c.1700 - Waterfowl screen pair

Catalogue: Antiques: Regional Art: Asian: Japanese: Paintings: Pre 1800   item# 1230193

c.1700 - Waterfowl screen pair
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This unique pair of screens are closely connected to falcon screens and horses in their stable screens, both of which have special significance for the major Shogunal/samurai pastime of falconry. This present pair would have been understood in its time as an image representing the bountiful waterfowl available in the prime hunting grounds. Numerous species of ducks, mallards, teals and even a solitary gull have been described with minute and wondrous detail. Even if the artist did not actually observe every species in the screens, he would have consulted sketches from life or manuals based on sketches of the various birds to satisfy his predilection for realism. The screens date to the late 17th or early 18th centuries, circa 1700. The scenes have been painted with ink, color and gofun on paper. The clouds have been formed with sprinkled flecks of cut gold leaf. The sand bar on the left screen utilizes the moriage technique of raised gofun. The screens have very recently undergone a high level remounting and restoration and display beautifully. Each screen stands 67 inches high and measures 148 inches across (170 by 376 cm). The left screen bears a seal reading either Dotoku or Dosen. We haven't been able to uncover any further information.


c.1700 - Waterfowl screen pair

Catalogue: Antiques: Regional Art: Asian: Japanese: Paintings: Pre 1800   item# 1230192

c.1700 - Waterfowl screen pair
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This unique pair of screens are closely connected to falcon screens and horses in their stable screens, both of which have special significance for the major Shogunal/samurai pastime of falconry. This present pair would have been understood in its time as an image representing the bountiful waterfowl available in the prime hunting grounds. Numerous species of ducks, mallards, teals and even a solitary gull have been described with minute and wondrous detail. Even if the artist did not actually observe every species in the screens, he would have consulted sketches from life or manuals based on sketches of the various birds to satisfy his predilection for realism. The screens date to the late 17th or early 18th centuries, circa 1700. The scenes have been painted with ink, color and gofun on paper. The clouds have been formed with sprinkled flecks of cut gold leaf. The sand bar on the left screen utilizes the moriage technique of raised gofun. The screens have very recently undergone a high level remounting and restoration and display beautifully. Each screen stands 67 inches high and measures 148 inches across. The left screen bears a seal reading either Dotoku or Dosen. We haven't been able to uncover any further information.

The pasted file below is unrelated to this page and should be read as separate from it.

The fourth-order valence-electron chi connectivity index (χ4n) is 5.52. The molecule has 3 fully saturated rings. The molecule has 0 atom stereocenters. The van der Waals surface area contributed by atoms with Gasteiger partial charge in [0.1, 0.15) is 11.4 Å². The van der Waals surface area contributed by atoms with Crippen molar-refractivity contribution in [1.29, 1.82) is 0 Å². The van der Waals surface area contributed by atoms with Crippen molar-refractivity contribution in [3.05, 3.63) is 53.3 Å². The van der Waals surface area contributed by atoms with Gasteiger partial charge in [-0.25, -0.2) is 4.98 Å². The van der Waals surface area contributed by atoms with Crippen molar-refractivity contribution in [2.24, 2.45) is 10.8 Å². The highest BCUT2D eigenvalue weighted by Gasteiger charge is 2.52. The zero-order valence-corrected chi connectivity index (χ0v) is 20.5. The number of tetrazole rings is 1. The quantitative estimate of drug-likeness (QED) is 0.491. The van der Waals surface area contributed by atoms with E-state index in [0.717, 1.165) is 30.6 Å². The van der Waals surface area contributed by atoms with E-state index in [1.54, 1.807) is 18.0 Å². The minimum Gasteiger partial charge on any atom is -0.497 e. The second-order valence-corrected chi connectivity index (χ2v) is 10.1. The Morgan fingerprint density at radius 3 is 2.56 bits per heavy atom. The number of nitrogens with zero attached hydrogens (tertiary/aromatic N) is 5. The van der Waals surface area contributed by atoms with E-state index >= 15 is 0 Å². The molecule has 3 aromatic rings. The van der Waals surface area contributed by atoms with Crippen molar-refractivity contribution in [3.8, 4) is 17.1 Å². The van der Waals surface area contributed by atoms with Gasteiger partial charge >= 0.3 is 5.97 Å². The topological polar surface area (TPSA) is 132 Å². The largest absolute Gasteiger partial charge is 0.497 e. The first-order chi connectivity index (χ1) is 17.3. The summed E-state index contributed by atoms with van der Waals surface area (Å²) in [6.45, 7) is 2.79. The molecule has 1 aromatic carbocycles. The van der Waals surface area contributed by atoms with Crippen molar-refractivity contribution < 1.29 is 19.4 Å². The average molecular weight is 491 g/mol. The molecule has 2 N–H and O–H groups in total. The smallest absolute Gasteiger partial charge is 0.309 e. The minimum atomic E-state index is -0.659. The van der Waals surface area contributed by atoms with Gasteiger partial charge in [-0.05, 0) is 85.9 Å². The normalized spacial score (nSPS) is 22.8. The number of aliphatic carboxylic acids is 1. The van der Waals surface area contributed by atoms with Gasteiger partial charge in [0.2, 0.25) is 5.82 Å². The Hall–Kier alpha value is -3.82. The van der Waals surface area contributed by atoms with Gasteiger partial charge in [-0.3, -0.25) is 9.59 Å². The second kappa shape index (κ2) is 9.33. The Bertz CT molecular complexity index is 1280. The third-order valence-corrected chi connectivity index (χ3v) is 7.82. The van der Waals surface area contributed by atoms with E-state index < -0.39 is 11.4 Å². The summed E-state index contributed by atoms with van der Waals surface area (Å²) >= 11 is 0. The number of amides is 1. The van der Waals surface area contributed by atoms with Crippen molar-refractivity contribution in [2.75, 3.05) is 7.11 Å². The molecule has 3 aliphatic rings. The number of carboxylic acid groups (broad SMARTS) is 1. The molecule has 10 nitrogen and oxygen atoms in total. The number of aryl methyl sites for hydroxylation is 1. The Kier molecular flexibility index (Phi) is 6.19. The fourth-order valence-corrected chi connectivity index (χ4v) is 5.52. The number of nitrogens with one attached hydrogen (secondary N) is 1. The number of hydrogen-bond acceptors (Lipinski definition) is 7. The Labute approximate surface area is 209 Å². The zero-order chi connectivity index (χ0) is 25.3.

Kano Ujinobu (1616-1669) - Chinese scholars

Catalogue: Antiques: Regional Art: Asian: Japanese: Paintings: Pre 1700   item# 1225455

Kano Ujinobu (1616-1669) - Chinese scholars
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A mid 17th century screen depicting a pair of Chinese scholars riding donkeys; perhaps Lin Bu (Lin Hejing) the reclusive Chinese poet of the Song Dynasty and the calligrapher Zhang Zhi. The pair are known to have been depicted riding donkeys along the West Lake causeway in Japanese art of the 17th century. Painted with ink and pigment on gold leaf the screen is in good condition and presents very well. The screen stands 64.5'' high and measures 144'' across (164 by 366 cm). Kano Ujinobu, Daigaku (1616-1669). Son of Kano Soshin (1568-1620) who studied under his father Kano Shoei (1519-1592). Ujinobu was the third-generation head of the Tsukiji Odawaracho branch of the Kano school. Served the Shogunate as Omote Eshi. Omote Eshi were the branch families and disciples of the higher-ranking Oku Eshi. There were four main Oku Eshi branches and fifteen Omote Eshi branches including the Tsukiji Odawaracho.